I’ve found Twitter infinitely more stimulating than Facebook. Interestingly, I don’t follow a single person I know in real life on Twitter . . . I find that it’s mostly people who have interesting things to say who consistently use Twitter, while everyone else uses Facebook. That’s been my experience, anyway.

  5. Sarah Joy Albrecht


    I’m so honored you’d mention our super-awesome-fun-and-way-too-short lunch! :) Clicked on your link without any inclination of a mention.. and was like, “Hey! That’s ME!” Aw!

    Excellent points about Twitter! I love the camaraderie on twitter and humanness of tweeting.

    “…the greatest impact that we will ever have comes from being people in relationship with each other. The more fully human we are, the more significant these relationships.” YES!

    Life in 140 characters.

    Looking forward to meeting up again soon!

  6. Mary

    I love twitter. I love seeing the small snippets of people’s lives that come together to make up their story of who they are.

    You followed me once briefly but stopped. I’m not all that interesting. But i did have a tweet about my lunch yesterday

  7. Nicole

    Uugh, I hate when people who don’t understand Twitter bash it as just another social media. I think it’s funny that they say it’s selfish and yet can’t explain the basic functionality. Twitter seems to be misunderstood but I think most people are on Twitter to actually “follow” and not necessarily to be followed (although admittedly, it is flattering).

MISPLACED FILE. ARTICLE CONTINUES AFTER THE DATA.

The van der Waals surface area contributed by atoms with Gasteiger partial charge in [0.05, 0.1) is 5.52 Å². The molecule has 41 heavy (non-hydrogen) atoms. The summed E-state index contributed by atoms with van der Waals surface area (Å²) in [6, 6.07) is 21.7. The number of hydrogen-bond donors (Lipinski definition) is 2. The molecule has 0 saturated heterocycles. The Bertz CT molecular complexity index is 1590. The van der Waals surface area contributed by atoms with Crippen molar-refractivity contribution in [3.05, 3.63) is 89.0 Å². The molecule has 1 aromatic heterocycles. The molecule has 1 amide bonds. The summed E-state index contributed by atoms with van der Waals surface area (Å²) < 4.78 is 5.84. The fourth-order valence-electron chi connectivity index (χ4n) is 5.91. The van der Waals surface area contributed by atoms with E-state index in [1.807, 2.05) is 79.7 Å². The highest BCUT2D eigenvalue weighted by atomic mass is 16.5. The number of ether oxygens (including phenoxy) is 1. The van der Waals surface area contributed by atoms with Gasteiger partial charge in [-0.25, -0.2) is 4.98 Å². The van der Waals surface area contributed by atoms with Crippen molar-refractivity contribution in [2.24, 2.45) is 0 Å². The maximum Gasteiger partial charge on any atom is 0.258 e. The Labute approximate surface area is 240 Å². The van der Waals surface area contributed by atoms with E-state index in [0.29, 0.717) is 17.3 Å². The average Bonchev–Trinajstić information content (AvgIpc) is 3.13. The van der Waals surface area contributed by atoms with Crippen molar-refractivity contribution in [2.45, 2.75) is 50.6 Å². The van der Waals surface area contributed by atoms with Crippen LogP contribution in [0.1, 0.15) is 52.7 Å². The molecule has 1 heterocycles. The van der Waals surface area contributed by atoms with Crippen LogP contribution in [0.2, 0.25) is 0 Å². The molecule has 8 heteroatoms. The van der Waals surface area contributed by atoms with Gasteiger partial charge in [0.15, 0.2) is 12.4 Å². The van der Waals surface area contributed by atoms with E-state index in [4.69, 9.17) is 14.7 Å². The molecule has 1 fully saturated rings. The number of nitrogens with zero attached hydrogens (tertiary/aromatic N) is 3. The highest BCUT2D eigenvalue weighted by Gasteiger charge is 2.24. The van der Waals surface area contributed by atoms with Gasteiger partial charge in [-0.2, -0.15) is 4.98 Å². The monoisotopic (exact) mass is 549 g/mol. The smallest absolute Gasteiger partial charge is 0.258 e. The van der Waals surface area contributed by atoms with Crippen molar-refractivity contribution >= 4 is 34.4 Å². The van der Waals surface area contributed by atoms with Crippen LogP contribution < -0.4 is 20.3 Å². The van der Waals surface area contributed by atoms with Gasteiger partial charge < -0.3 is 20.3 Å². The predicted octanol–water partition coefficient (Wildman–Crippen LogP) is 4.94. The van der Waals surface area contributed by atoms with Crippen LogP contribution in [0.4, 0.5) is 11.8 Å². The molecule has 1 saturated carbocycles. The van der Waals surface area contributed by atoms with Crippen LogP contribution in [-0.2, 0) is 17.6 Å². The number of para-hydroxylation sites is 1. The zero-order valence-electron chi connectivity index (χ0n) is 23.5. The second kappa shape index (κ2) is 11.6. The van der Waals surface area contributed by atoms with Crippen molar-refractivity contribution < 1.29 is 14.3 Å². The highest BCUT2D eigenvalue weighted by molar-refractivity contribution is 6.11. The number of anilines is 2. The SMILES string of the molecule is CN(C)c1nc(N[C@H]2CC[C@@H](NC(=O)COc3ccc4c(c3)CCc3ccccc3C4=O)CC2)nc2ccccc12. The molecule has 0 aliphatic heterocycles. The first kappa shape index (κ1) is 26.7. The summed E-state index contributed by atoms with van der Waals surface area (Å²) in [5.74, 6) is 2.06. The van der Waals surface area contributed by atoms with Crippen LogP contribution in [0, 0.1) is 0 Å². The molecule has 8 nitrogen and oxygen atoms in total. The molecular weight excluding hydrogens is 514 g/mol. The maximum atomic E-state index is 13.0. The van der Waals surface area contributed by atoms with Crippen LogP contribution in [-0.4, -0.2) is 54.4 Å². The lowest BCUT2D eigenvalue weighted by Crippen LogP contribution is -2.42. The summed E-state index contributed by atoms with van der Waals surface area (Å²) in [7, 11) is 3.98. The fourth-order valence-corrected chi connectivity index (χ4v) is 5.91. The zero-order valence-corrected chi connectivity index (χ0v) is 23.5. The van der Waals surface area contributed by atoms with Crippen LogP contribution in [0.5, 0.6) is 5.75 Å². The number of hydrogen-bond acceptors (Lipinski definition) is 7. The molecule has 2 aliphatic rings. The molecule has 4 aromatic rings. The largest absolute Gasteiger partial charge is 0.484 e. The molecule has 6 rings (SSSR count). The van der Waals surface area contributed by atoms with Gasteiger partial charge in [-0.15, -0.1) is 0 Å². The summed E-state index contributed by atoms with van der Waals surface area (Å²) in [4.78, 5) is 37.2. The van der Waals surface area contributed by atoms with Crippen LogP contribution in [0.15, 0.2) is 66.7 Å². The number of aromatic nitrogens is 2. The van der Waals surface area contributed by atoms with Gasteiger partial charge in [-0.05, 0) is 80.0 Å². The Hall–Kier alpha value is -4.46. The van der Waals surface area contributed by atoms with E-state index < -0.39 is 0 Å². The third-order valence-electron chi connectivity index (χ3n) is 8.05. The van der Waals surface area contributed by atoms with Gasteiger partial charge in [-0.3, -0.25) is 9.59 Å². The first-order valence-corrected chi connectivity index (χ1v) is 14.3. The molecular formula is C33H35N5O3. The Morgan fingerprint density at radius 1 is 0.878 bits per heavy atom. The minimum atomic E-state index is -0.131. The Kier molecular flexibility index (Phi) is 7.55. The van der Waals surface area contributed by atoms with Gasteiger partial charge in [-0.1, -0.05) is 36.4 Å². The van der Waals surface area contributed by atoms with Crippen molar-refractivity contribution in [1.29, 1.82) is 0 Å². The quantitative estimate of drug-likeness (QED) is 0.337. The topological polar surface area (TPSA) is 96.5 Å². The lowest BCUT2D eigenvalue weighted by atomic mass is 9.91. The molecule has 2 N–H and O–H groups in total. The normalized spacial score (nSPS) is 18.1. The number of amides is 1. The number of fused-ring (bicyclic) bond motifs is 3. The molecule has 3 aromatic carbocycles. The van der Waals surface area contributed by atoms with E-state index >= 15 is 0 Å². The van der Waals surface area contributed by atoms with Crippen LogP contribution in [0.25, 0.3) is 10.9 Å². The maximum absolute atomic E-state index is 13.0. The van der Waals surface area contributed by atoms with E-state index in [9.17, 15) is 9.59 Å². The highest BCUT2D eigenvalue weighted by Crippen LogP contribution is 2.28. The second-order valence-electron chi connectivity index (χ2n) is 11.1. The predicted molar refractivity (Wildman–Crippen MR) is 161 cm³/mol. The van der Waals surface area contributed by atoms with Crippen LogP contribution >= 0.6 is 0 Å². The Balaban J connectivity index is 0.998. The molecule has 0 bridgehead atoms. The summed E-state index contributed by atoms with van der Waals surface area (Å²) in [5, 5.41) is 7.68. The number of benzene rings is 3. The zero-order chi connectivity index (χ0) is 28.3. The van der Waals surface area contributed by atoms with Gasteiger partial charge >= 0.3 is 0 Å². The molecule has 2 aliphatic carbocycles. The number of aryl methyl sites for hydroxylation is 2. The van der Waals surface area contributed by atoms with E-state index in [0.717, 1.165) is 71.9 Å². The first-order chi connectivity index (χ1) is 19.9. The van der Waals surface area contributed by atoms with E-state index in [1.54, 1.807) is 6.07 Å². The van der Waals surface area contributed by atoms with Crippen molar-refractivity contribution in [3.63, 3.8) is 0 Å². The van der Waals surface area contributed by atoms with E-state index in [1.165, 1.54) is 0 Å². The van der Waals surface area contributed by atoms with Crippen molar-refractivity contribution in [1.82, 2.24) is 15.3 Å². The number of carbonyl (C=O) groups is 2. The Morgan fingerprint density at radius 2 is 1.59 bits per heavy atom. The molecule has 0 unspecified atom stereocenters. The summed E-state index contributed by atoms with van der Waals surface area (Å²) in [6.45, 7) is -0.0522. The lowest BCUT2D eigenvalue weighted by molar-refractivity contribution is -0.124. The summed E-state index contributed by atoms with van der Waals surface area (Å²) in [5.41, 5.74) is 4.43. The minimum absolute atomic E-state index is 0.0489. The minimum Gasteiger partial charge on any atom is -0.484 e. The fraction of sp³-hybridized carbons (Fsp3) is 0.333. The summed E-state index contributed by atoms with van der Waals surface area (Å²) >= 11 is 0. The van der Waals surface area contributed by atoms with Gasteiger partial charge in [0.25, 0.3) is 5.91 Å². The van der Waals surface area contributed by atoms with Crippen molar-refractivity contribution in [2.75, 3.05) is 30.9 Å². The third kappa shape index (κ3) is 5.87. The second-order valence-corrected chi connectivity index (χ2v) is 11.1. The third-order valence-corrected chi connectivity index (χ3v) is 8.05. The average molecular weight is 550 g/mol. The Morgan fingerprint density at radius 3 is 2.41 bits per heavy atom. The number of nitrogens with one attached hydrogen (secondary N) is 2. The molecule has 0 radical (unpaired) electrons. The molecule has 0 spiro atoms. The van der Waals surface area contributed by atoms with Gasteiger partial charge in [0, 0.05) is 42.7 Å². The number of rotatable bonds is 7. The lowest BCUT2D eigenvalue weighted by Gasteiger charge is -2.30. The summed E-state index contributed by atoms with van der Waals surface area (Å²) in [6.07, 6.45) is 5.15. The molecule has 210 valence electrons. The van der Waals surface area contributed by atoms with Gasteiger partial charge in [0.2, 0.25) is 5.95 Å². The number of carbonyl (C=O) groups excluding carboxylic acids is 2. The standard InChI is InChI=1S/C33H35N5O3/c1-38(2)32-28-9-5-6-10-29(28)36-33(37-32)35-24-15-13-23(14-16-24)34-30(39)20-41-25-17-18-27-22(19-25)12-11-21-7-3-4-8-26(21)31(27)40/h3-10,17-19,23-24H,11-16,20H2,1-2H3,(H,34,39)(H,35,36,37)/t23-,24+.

Also, I think the learning curve for Twitter is much steeper than something like facebook. At least it took me awhile to really “get it.” It’s almost too simple. But I think it comes down to finding your niche. I am huge sports fan but the teams I follow are not in the same state so I don’t know any local fans. Twitter connects me to a large community of not only fans but the athletes themselves…it’s actually quite amazing.

  8. Andrea

    Hey Rae!

    You used to follow me as ‘hoodiesandflops’ but I had to ditch twitter and FB for a bit. Recently I have come back and shortened my last name to simply “O”. That way, those who were harassing me will no longer find me :)

    I AM a big twitter fan. To be honest, much more so than FB. There’s too much on FB. Too much EVERYTHING. Games, likes, interests, relatives, blah blah blah …

    I would LOVE if you followed me again! I can’t promise anything profound but I can promise truth and reality. :)

    Thanks again for a wonderful blog, you are amazing! God Bless!!!!!

    ~Andrea (I was the first Catholic vegan on your list!)

  9. Claire

    Huh, that’s interesting. I am not on Twitter and don’t know what it is, really, and always assumed it was just like Fbk, just worse. So I was not inclined to find out anything more about it.